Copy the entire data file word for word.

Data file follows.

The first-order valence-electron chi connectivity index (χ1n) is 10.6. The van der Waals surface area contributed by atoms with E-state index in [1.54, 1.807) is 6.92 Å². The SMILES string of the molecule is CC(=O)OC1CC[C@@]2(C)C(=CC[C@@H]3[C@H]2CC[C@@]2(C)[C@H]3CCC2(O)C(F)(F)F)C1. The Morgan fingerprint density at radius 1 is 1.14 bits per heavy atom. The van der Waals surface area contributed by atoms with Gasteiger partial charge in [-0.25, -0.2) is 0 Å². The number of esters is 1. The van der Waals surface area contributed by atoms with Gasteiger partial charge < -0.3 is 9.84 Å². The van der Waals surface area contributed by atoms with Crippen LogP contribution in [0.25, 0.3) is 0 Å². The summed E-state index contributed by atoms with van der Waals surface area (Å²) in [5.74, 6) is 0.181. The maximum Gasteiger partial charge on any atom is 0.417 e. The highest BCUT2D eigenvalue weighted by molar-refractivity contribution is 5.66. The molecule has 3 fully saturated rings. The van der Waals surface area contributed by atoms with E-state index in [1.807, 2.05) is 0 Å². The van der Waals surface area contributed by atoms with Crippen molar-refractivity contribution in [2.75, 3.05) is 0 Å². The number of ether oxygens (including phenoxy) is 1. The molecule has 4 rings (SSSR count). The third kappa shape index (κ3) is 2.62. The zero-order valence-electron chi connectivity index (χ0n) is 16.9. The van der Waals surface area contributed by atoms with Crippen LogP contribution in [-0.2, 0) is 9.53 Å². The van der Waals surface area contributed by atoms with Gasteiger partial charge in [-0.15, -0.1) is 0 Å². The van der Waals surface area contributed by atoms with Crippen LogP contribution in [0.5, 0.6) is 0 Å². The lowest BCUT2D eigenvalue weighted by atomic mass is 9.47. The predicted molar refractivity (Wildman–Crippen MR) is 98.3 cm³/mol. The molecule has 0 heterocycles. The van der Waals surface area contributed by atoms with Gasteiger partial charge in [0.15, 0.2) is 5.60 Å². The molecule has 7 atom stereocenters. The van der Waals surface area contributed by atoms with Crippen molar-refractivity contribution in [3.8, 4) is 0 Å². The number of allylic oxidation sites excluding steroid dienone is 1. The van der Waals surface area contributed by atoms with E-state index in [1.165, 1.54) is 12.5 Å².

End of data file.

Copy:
The first-order valence-electron chi connectivity index (χ1n) is 10.6. The van der Waals surface area contributed by atoms with E-state index in [1.54, 1.807) is 6.92 Å². The SMILES string of the molecule is CC(=O)OC1CC[C@@]2(C)C(=CC[C@@H]3[C@H]2CC[C@@]2(C)[C@H]3CCC2(O)C(F)(F)F)C1. The Morgan fingerprint density at radius 1 is 1.14 bits per heavy atom. The van der Waals surface area contributed by atoms with Gasteiger partial charge in [-0.25, -0.2) is 0 Å². The number of esters is 1. The van der Waals surface area contributed by atoms with Gasteiger partial charge < -0.3 is 9.84 Å². The van der Waals surface area contributed by atoms with Crippen LogP contribution in [0.25, 0.3) is 0 Å². The summed E-state index contributed by atoms with van der Waals surface area (Å²) in [5.74, 6) is 0.181. The maximum Gasteiger partial charge on any atom is 0.417 e. The highest BCUT2D eigenvalue weighted by molar-refractivity contribution is 5.66. The molecule has 3 fully saturated rings. The van der Waals surface area contributed by atoms with E-state index in [1.807, 2.05) is 0 Å². The van der Waals surface area contributed by atoms with Crippen molar-refractivity contribution in [2.75, 3.05) is 0 Å². The number of ether oxygens (including phenoxy) is 1. The molecule has 4 rings (SSSR count). The third kappa shape index (κ3) is 2.62. The zero-order valence-electron chi connectivity index (χ0n) is 16.9. The van der Waals surface area contributed by atoms with Crippen LogP contribution in [-0.2, 0) is 9.53 Å². The van der Waals surface area contributed by atoms with Gasteiger partial charge in [-0.15, -0.1) is 0 Å². The van der Waals surface area contributed by atoms with Crippen LogP contribution in [0.5, 0.6) is 0 Å². The lowest BCUT2D eigenvalue weighted by atomic mass is 9.47. The predicted molar refractivity (Wildman–Crippen MR) is 98.3 cm³/mol. The molecule has 0 heterocycles. The van der Waals surface area contributed by atoms with Gasteiger partial charge in [0.15, 0.2) is 5.60 Å². The molecule has 7 atom stereocenters. The van der Waals surface area contributed by atoms with Crippen molar-refractivity contribution in [3.8, 4) is 0 Å². The number of allylic oxidation sites excluding steroid dienone is 1. The van der Waals surface area contributed by atoms with E-state index in [1.165, 1.54) is 12.5 Å².